But even having a provisional idea of what was wrong with me, as I did by the autumn of 2015, didn’t mean that I could settle back and trust the science, because in the case of Lyme, the science has spent several decades in a state of civil war.
On one side of these “Lyme wars” is the more established and official perspective, which states that a short course of antibiotics suffices to clear up most Lyme infections. If patients still have symptoms afterward, they should assume that they will eventually resolve and that they have some kind of residual inflammation or autoimmune condition — and they definitely shouldn’t continue taking antibiotics as if the infection is still there.
On the other side you have the outsider faction, the doctors who insist that no, Lyme symptoms persist in so many cases — and everyone concedes that they do often persist — because the infection itself is still in there, still in need of treatment. And the treatments these doctors deliver are incredibly complex: Because every patient is different, and every infection might include not just the Lyme bacteria but other so-called coinfections as well, they devise bespoke combinations of antibiotics, “cocktails” of drugs with different modes of action, while sometimes urging dietary changes and herbal regimens and Epsom salt baths and all kinds of supplements as well.
So the dissenting view is that treatment for chronic Lyme isn’t just a battle but a long and grueling war. Meanwhile, the orthodox view is that this supposed “war” is a high-risk intervention against a disease that may not actually exist, and the dissenting doctors are basically war profiteers, exploiting patients desperate for a cure. And both sides marshal scientific evidence in their favor: The dissidents invoke research showing that Lyme bacteria can, in fact, persist in animal subjects even after they’re dosed with a course of antibiotics; the establishment points to studies showing that treating chronic patients with intravenous antibiotics doesn’t seem to yield much benefit.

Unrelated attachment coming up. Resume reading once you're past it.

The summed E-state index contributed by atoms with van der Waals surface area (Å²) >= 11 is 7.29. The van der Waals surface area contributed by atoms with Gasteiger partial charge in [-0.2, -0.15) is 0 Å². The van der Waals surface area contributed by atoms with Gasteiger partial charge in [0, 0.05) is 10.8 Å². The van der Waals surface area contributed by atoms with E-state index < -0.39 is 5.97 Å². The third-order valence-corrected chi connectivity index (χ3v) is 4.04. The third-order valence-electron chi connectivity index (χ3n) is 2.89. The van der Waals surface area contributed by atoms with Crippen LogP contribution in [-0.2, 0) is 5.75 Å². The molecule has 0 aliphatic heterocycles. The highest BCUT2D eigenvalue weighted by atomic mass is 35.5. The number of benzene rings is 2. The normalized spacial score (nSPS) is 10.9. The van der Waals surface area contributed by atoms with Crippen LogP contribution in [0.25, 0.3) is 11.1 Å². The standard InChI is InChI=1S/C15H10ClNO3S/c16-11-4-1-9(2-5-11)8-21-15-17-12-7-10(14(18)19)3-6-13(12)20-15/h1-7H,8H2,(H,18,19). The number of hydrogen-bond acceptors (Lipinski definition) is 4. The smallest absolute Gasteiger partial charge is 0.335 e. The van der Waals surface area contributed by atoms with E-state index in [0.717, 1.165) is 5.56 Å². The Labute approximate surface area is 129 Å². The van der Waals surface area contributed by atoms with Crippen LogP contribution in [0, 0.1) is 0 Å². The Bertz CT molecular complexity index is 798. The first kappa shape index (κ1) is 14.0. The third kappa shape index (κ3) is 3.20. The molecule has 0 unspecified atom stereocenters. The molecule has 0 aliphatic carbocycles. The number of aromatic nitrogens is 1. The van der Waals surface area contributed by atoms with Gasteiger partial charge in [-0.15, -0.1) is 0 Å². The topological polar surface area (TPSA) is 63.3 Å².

As a suffering person, then, you have to choose which form of science to believe.
In my case, that meant choosing between two doctors whom I saw early in my odyssey.
The first, an infectious disease specialist in New York City, had an avuncular, reassuring manner. Yes, he said, I probably had Lyme — my symptoms fit, the blood tests missed lots of cases, he saw people like me all the time. But no, I didn’t need to worry that much about the disastrous chronic cases I was now reading about on the internet. Yes, some Lyme cases took more than a few weeks to clear, and he usually prescribed antibiotics for a little longer than the official guidelines. But that would be enough, he promised: I would be much, much better by the holidays, and well within a year.
The second doctor had a wood-paneled office one town over from our new Connecticut house, more like a den than a clinic, and books and pamphlets littering the waiting room, each seeming to offer a different theory on how one might treat an entrenched case of Lyme. He talked to me for 90 minutes, took copious notes, asked a thousand questions, and informed me that chronic Lyme was an epidemic, wildly underdiagnosed and totally mistreated. Could he get me better? Probably, but I was obviously very sick, and it would take a while. Most of his patients took high doses of antibiotics for around a year; I might need more; some needed years and years of treatment.